City tries to keep pace with making community more walkable

The city of Las Vegas and the Regional Transportation Commission of Southern Nevada struck a deal last month bringing more than $5 million to downtown with the intention of improving pedestrian and bicycle travel in the area.

The improvements to parts of First Street, between Hoover and Bridger avenues, and along Garces Avenue, between Main and Sixth streets, are set to include the implementation of bicycle lanes, sidewalk widening, streetlighting, landscaping and signs. There is not yet a time line for the project.

The city is putting up nearly $1 million in addition to the nearly $5 million in Federal Transit Administration grant funds from the Regional Transportation Commission.

However, many feel that the project only scratches the surface.

“It’s one thing to create a bike lane. It’s another to maintain it,” Las Vegas City Councilman Bob Coffin of Ward 3 said. “People can lobby hard enough for a bike lane and they might get one, but there is no money to maintain it.”

These issues are just the beginning of a much larger problem, according to Coffin.

“We just don’t have the money to maintain our current infrastructure,” he said. “We have an aging infrastructure that, on the books, looks like billions of dollars (in repairs).”

Community activist and Ward 3 resident Martin Dean Dupalo spent three months walking the neighborhoods around his home documenting the poor conditions of sidewalks in certain areas of wards 3 and 5.

Dupalo said he found more than 12 miles of nonexistent or intermittent sidewalk and more than 400 curbs not in compliance with federal Americans with Disabilities Act regulations.

“The sidewalks seem to just stop and start randomly,” Dupalo said. “Sometimes there’s sidewalk, sometimes there’s dirt. Often, there’s no ramp on the corners for wheelchairs and strollers to get up. Utility poles choke the sidewalks that are there and make them too narrow for wheelchairs and people with walkers. It’s a mine field out there.”

Dupalo said he estimates that 10,000 to 12,000 people with disabilities live in wards 3 and 5 , and he believes city officials are turning a blind eye to the problem of pedestrian safety.

“There is a difference between being unable to maintain and completely neglecting it,” he said. “This is a basic need, but it’s not a sexy project that politicians can put their name on.”

Many of the neighborhoods in these wards are some of the oldest in the city and predate the Americans with Disabilities Act.

“So, although (the sidewalks) do not meet the standards, they are not required to,” city spokesman Jace Radke said in an email. “The city does replace older sidewalks as funding becomes available and coincides with work (of) other roadway projects.”

The Americans with Disabilities Act website states, “There is no ‘grandfather’ clause in the ADA. However, the law is flexible. … while public entities that have less than 50 employees are not required to comply with limited sections of the Department of Justice’s regulations, such as maintaining self-evaluations on file for three years and designating a grievance procedure for ADA complaints, no general exemption applies. All public entities, regardless of size, must comply with Title II’s requirements …”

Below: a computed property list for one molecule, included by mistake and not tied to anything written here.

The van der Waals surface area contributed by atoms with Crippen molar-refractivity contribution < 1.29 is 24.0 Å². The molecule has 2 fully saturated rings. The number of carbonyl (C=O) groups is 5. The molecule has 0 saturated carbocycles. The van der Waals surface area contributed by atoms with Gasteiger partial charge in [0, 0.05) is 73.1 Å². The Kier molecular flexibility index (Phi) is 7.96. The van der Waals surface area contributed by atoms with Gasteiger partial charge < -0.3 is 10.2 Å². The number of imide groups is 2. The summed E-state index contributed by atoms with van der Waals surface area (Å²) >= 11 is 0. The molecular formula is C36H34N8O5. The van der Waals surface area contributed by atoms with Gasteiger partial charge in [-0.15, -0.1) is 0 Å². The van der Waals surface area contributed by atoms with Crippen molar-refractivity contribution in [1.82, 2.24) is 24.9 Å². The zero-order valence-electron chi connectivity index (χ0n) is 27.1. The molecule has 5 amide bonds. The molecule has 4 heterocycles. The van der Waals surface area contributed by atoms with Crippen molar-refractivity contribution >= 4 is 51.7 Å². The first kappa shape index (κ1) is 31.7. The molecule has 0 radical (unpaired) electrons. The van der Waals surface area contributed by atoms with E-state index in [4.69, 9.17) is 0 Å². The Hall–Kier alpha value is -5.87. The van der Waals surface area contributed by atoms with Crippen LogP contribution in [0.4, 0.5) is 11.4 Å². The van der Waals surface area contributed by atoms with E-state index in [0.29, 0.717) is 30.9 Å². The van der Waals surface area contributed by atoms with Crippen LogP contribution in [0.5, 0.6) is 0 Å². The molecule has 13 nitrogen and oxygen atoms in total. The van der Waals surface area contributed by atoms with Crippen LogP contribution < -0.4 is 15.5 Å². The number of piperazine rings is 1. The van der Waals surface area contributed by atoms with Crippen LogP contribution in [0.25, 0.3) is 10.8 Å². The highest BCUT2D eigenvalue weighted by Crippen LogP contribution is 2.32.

In other words, the law requires that the city have a plan to address those areas.

Another side of the problem is motorists who drive too fast on roads engineered for high speed, according to Erin Breen, director of the Safe Community Partnership at the University of Nevada, Las Vegas .

Areas such as Maryland Parkway near the university campus, 4505 S. Maryland Parkway, have a posted speed limit of 35 mph, Breen said, but factors such as the comfortable width of lanes make speeding easier.

“The roads aren’t engineered for 30 (mph), they’re engineered for 45 (mph),” Breen said, citing the wide streets, long distances without traffic lights and relatively flat geography.

“It’s a true enforcement issue,” she said. “We just don’t have the officers.”

Breen said pedestrian safety has improved over the years, so much so that some may feel the job is done. “A lot has been done for pedestrian safety, but the question we need to keep asking ourselves is, ‘What more can be done?’ ” she said.

There is a need for continued construction of pedestrian amenities such as mid-block crosswalks, Breen added.

Still, Coffin said pedestrian and bicyclist access and ease of travel would be more of a priority if the funds were available.

“We’re happy that any money can be spent, but it’s not enough,” he said. “It is very frustrating.”

Another problem facing downtown residents is the lack of personal amenities such as groceries, said Sam Cherry, owner of Resnick’s Grocery , 900 Las Vegas Blvd. South, meaning people are forced to walk longer distances.

“I live downtown, and since Day One it has been a concern about where to get those personal amenities,” Cherry said.

The nearest grocery stores are one to two miles outside of the area, and “that’s not in the spirit of a true downtown,” he said.

Resnick’s Grocery, which opened nearly two years ago, has tried to “fill that gap,” according to Cherry.

Contact Paradise/Downtown View reporter Nolan Lister at or 702-383-0492.

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